Parlimentary Inquiry into Why Australian Gamers Pay More
Long have Australian gamers lamented the inflation in price of the games and technology in this country. Not only do Australians often pay double the price of other countries for the same physical items, but also for digital purchases which cannot hide behind the excuse of shipping across the seas. But finally the anguish of gamers has been heard, and the Australian government will be taking to task major technology companies Microsoft and Apple, with a federal parliamentary inquiry being scheduled for later this year on the issue.
As reported by The Age, the details of the inquiry are still being finalised by the Minister for Communications, Stephen Conroy, and will be conducted at the House of Representatives standing committee on infrastructure and communications. The current focus is upon the price difference of software and other IT material, as well as digital content such as music and games.
Big software companies, including the likes of Apple and Microsoft, have been invited to appear at the inquiry. Sydney MP Ed Husic believes that this is the first time such companies have been called to explain their pricing systems before a parlimentary inquiry.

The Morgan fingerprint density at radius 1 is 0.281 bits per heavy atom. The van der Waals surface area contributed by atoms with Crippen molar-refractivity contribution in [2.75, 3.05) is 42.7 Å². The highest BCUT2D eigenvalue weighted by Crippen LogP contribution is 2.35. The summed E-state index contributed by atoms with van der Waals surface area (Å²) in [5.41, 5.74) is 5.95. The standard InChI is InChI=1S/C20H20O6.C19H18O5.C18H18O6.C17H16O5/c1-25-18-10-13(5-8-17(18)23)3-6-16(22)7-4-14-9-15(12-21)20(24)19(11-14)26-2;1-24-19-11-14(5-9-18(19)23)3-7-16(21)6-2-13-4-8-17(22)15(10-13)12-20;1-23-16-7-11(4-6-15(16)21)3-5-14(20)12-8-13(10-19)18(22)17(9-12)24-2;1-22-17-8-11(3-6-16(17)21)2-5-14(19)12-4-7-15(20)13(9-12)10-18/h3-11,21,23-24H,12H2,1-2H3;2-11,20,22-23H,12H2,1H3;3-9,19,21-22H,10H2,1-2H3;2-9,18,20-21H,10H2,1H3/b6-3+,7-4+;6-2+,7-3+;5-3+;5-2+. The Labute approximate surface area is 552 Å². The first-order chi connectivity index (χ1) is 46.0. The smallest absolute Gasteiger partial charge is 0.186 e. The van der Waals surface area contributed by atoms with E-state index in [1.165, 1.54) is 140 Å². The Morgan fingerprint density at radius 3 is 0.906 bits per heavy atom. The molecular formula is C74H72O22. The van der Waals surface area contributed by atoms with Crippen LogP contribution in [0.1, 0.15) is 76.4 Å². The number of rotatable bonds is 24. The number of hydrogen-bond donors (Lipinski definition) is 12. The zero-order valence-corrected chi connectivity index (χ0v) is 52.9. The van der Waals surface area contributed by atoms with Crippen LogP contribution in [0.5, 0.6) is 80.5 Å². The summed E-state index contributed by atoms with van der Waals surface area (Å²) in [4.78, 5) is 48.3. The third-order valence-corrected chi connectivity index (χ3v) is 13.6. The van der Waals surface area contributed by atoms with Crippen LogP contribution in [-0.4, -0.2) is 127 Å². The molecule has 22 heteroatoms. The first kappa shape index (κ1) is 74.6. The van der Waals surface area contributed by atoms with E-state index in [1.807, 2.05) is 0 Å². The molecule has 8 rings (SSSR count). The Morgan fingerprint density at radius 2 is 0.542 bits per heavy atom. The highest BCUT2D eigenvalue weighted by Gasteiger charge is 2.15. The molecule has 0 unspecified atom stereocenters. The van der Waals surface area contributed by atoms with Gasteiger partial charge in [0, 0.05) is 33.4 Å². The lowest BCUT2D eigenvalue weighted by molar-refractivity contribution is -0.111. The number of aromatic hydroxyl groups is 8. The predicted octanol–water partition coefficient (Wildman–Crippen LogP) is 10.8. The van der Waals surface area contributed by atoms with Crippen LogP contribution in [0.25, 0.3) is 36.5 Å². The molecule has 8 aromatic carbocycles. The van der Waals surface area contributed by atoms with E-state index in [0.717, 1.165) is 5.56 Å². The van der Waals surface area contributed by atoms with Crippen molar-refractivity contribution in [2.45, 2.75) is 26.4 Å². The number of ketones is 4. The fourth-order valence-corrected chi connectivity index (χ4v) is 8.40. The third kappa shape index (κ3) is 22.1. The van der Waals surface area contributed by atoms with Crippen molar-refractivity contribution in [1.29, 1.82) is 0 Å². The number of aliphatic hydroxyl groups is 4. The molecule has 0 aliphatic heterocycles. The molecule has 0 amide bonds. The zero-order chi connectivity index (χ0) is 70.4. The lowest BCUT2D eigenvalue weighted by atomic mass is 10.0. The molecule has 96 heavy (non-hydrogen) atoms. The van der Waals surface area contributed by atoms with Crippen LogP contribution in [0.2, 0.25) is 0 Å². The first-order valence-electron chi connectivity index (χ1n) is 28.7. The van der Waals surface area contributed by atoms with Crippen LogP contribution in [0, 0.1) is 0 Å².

”People here scratch their heads trying to work out why they get fleeced on software downloads,” Mr Husic said. ”When the Productivity Commission asked IT companies why they charge so much for downloads, even they found the answers were not persuasive.”
Last year a Productivity Commision report into retail indicated the rise in Australian’s use of online shopping was strongly influenced by the difference in prices for products in Australia compared to those overseas. The report also noted that the common excuses for these price differences such as local taxes and duties, the cost of support setup, and an overall smaller market; were not significant enough to justify the difference;
“In most cases [these reasons] are not persuasive, especially in the case of downloaded music, software and videos where the”costs of delivery … are practically zero and uniform around the world”